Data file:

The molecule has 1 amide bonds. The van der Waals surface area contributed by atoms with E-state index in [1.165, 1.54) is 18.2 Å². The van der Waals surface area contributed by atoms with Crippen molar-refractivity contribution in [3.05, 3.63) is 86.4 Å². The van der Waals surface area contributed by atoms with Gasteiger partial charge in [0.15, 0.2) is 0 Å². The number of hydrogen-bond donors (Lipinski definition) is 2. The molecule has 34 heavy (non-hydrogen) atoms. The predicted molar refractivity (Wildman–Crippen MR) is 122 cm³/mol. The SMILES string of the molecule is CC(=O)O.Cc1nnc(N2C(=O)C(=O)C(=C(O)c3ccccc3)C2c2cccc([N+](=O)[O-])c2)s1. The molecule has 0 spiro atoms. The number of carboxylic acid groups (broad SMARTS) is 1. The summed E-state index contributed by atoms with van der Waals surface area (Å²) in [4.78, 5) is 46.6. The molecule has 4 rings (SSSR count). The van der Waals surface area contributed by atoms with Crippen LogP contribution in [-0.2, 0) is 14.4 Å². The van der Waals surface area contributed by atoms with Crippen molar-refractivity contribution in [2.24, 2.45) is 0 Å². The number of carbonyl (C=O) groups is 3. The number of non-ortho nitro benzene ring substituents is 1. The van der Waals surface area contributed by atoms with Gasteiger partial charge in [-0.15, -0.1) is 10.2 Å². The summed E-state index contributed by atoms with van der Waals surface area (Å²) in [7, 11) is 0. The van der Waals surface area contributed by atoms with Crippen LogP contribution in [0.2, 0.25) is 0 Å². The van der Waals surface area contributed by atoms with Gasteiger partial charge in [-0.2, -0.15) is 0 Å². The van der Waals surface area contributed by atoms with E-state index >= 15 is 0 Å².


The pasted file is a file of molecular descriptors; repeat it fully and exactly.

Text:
The molecule has 1 amide bonds. The van der Waals surface area contributed by atoms with E-state index in [1.165, 1.54) is 18.2 Å². The van der Waals surface area contributed by atoms with Crippen molar-refractivity contribution in [3.05, 3.63) is 86.4 Å². The van der Waals surface area contributed by atoms with Gasteiger partial charge in [0.15, 0.2) is 0 Å². The number of hydrogen-bond donors (Lipinski definition) is 2. The molecule has 34 heavy (non-hydrogen) atoms. The predicted molar refractivity (Wildman–Crippen MR) is 122 cm³/mol. The SMILES string of the molecule is CC(=O)O.Cc1nnc(N2C(=O)C(=O)C(=C(O)c3ccccc3)C2c2cccc([N+](=O)[O-])c2)s1. The molecule has 0 spiro atoms. The number of carboxylic acid groups (broad SMARTS) is 1. The summed E-state index contributed by atoms with van der Waals surface area (Å²) in [4.78, 5) is 46.6. The molecule has 4 rings (SSSR count). The van der Waals surface area contributed by atoms with Crippen LogP contribution in [-0.2, 0) is 14.4 Å². The van der Waals surface area contributed by atoms with Crippen molar-refractivity contribution in [2.24, 2.45) is 0 Å². The number of carbonyl (C=O) groups is 3. The number of non-ortho nitro benzene ring substituents is 1. The van der Waals surface area contributed by atoms with Gasteiger partial charge in [-0.15, -0.1) is 10.2 Å². The summed E-state index contributed by atoms with van der Waals surface area (Å²) in [7, 11) is 0. The van der Waals surface area contributed by atoms with Crippen LogP contribution in [0.2, 0.25) is 0 Å². The van der Waals surface area contributed by atoms with Gasteiger partial charge in [-0.2, -0.15) is 0 Å². The van der Waals surface area contributed by atoms with E-state index >= 15 is 0 Å².